ESSENCE, a glossy US magazine for black women, has set off a flurry of criticism after hiring a white fashion director for the first time in its 40-year history.
Angela Burt-Murray, the editor-in-chief of Essence, has been forced to defend her decision to hire Ellianna Placas, a white woman, after African-American commentators said the magazine had robbed a black woman of a rare job in the fashion media.
Style consultant Najwa Moses said: “The fashion industry at large is a very hard place to be if you have a black or a brown face. Essence is the one place we might think, ‘Oh, if I keep moving up in my career, I might make it there’.”
Moses, who writes a blog at styleaholics.com, said Essence projected images of sophisticated, elegant black women in a media world dominated by the scantily clad “video vixens” of rap videos.
There was also a question of pure logistics, Moses said. “How can you tell me how to dress my big butt if, maybe, you don’t have one?” she asked.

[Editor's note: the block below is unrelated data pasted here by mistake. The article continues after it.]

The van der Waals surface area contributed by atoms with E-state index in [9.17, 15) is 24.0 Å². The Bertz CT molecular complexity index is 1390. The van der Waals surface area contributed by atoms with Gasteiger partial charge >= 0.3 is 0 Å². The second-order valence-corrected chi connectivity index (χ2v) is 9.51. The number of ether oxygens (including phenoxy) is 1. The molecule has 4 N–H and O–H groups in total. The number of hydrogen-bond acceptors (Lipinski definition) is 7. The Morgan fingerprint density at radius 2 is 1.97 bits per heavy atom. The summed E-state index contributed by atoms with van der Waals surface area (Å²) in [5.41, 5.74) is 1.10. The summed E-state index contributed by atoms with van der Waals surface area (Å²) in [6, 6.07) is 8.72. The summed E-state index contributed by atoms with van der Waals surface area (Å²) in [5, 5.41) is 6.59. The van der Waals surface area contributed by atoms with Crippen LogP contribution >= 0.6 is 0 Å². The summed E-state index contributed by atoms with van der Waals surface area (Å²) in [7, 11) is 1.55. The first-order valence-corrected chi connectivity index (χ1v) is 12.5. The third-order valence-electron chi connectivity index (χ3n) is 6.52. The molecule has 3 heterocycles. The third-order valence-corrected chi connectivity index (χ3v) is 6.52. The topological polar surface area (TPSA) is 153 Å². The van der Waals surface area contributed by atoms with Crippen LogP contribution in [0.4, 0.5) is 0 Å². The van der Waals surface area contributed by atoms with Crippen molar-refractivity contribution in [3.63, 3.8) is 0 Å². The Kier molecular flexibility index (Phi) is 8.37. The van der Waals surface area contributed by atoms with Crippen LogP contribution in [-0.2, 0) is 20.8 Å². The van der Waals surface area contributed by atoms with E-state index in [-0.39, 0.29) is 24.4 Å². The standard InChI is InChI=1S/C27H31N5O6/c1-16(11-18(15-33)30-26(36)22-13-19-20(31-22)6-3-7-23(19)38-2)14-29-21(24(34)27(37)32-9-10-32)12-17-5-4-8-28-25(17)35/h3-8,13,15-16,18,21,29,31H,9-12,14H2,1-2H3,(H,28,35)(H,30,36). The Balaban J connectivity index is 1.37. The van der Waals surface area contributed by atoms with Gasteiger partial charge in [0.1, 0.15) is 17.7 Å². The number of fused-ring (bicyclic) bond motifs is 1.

Michaela Angela Davis, a former writer at Essence, denied the objections to Placas’s appointment were racist — although, having worked at magazines including O, The Oprah Magazine, Us Weekly, More and Life & Style, there have been no questions raised about Placas’s abilities.
“This isn’t about being racist; this is about wanting a place where black women can grow and flourish,” Davis said.
Essence insisted it remained committed to “celebrating the unique beauty and style of African-American women”.
“I understand that this issue has struck an emotional chord with our audience,” Burt-Murray said. “However, I selected Ellianna . . . because of her creativity, vision, the positive reader response to her work and her enthusiasm and respect for the audience and our brand.”
Burt-Murray added that the magazine would soon be hiring a number of new staff members.
The representation of black women in the media was highlighted last week when Shirley Sherrod, a Department of Agriculture employee, was vilified on conservative TV shows for having spoken at a meeting of the National Association for the Advancement of Coloured People about an incident 24 years ago in which she was tempted to discriminate against a white farmer. Ms Sherrod was forced out of her job by government officials apparently worried about accusations that the White House was permitting “reverse racism”. It later emerged that the video of Ms Sherrod’s speech had been edited, and she was offered a new job and an apology from President Barack Obama.